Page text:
UNESCO and the International Task Force on Teachers for Education 2030 are collecting information on teacher prioritization within national COVID-19 vaccine deployment, including data from the UNESCO/UNICEF/World Bank Survey on National Education Responses to COVID-19 School Closures and the OECD.
Globally, 72% of countries (146 of 204) have included teachers in one of several priority groups to be vaccinated in national vaccine rollout plans. Yet while the protection of teachers is essential for schools to reopen safely, they were allocated to the first priority group with frontline workers in just 19 or about 10% of countries worldwide; this includes high-income countries such as Qatar and the United Arab Emirates, middle-income from Central Asia such as Kazakhstan, Uzbekistan and Tajikistan and low-income countries including Cambodia, Rwanda and Uganda.
Teachers were not allocated to any priority group in 29% of countries (59 of 204) meaning they are to be vaccinated according to other national criteria (e.g. age, health status, other). This includes countries from all regions; however, it is also the case for almost 1 out of 2 countries in sub-Saharan Africa.
Previous evidence suggests that widespread vaccinations could extend until 2023 in some of the poorest countries in sub-Saharan Africa and elsewhere, which provides a strong rationale for prioritizing teachers in these more vulnerable countries.
Progress varies in the pace to vaccinate teachers
Implementation of vaccine rollout plans varies among countries. UNESCO and the International Task Force on Teachers for Education 2030 are currently conducting a global data collection on proportions of teachers that are fully vaccinated both under national programmes and those under the auspices of the COVAX programme.
High-income countries that prioritised teachers tend to also have high proportions of vaccinated teachers, including 100% in Chile and in Portugal, 95% in Qatar and 90% in the United Arab Emirates.
Various middle and low-income countries that allocated teachers to the first priority group, have also vaccinated more than 90% of primary and secondary teachers, including 99% in Morocco, 95% in Cambodia and 80% in Mauritania.
Despite varying levels of prioritisation within vaccine rollout plans, fewer than half of teachers are vaccinated in Bosnia and Herzegovina (47%), Bulgaria (30%), Georgia (36%), Indonesia (39%) and Mongolia (43%). In Uganda, where teachers were allocated to the first priority group, just 16% are vaccinated.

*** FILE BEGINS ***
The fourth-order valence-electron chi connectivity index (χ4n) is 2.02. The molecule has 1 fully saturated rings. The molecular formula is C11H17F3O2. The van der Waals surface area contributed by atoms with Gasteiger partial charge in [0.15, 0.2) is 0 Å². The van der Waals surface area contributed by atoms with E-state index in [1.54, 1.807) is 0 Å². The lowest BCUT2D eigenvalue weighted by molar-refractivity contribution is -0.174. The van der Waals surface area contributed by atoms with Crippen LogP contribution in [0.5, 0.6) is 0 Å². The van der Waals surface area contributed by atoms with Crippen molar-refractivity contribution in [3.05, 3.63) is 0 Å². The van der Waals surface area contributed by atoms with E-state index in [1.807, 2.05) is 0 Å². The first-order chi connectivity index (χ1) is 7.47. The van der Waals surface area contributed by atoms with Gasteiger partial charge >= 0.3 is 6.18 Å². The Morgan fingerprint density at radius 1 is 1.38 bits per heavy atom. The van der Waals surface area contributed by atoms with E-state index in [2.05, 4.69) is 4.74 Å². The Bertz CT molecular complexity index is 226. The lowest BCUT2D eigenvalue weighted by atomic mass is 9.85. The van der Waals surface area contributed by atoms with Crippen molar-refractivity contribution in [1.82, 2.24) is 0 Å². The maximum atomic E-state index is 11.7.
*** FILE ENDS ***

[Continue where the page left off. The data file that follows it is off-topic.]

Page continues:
Teacher vaccination rates can be relatively low in countries where teachers are not prioritised. In Algeria, just 9% of teachers are fully vaccinated and the same is true for 12% of teachers in Venezuela.
A new health and vaccination management tool
UNESCO has launched a new health and vaccination management tool, OpenEMIS Vaccinations, through a partnership with Community Systems Foundation (CSF), a Global Education Coalition member.
OpenEMIS can help countries track who is vaccinated to promote a safe return to schools. Modules facilitate the recording of health information for school personnel and can also generate reports to track progress of COVID-19 testing and/or vaccination campaigns in schools
Prioritizing teachers in COVID-19 education responses
The call to prioritize teachers in COVID-19 education responses is not new. As early as March 2020, the International Taskforce on Teachers for Education 2030 launched an international Call for Action on Teachers to highlight critical measures that countries should take to support teachers in the global pandemic, including the protection of teachers’ and students’ health, safety and well-being.
This was reaffirmed during the Extraordinary session of the Global Education Meeting, convened by UNESCO in October 2020, where Heads of State and Ministers committed to support all teachers and education personnel as frontline workers, and to prioritize their health and safety.
On 14 December 2020, UNESCO and Education International urged countries to include teachers as a priority group in national vaccination rollout plans to curb the spread of COVID-19 and protect teachers and students in an effort to ensure the continuation of learning and a safe return to in-person teaching.